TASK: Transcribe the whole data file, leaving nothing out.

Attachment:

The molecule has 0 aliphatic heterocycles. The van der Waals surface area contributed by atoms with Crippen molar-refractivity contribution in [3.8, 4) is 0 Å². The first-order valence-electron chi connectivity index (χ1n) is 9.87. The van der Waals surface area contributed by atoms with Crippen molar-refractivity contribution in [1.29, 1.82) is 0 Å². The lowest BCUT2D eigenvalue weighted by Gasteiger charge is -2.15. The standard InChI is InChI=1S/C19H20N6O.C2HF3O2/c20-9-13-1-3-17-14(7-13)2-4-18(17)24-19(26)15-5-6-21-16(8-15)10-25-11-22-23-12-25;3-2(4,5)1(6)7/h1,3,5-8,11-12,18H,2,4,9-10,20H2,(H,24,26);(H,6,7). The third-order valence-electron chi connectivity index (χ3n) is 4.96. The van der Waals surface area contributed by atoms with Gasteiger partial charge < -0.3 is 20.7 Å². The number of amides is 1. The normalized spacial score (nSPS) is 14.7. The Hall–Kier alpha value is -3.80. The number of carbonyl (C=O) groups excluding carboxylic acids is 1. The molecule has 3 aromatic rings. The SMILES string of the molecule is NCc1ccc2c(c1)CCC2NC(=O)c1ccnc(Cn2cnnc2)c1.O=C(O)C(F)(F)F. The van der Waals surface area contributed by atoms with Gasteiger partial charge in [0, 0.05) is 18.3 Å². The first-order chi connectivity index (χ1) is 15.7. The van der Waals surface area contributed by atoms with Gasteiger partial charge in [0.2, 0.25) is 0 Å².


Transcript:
The molecule has 0 aliphatic heterocycles. The van der Waals surface area contributed by atoms with Crippen molar-refractivity contribution in [3.8, 4) is 0 Å². The first-order valence-electron chi connectivity index (χ1n) is 9.87. The van der Waals surface area contributed by atoms with Crippen molar-refractivity contribution in [1.29, 1.82) is 0 Å². The lowest BCUT2D eigenvalue weighted by Gasteiger charge is -2.15. The standard InChI is InChI=1S/C19H20N6O.C2HF3O2/c20-9-13-1-3-17-14(7-13)2-4-18(17)24-19(26)15-5-6-21-16(8-15)10-25-11-22-23-12-25;3-2(4,5)1(6)7/h1,3,5-8,11-12,18H,2,4,9-10,20H2,(H,24,26);(H,6,7). The third-order valence-electron chi connectivity index (χ3n) is 4.96. The van der Waals surface area contributed by atoms with Gasteiger partial charge < -0.3 is 20.7 Å². The number of amides is 1. The normalized spacial score (nSPS) is 14.7. The Hall–Kier alpha value is -3.80. The number of carbonyl (C=O) groups excluding carboxylic acids is 1. The molecule has 3 aromatic rings. The SMILES string of the molecule is NCc1ccc2c(c1)CCC2NC(=O)c1ccnc(Cn2cnnc2)c1.O=C(O)C(F)(F)F. The van der Waals surface area contributed by atoms with Gasteiger partial charge in [0, 0.05) is 18.3 Å². The first-order chi connectivity index (χ1) is 15.7. The van der Waals surface area contributed by atoms with Gasteiger partial charge in [0.2, 0.25) is 0 Å².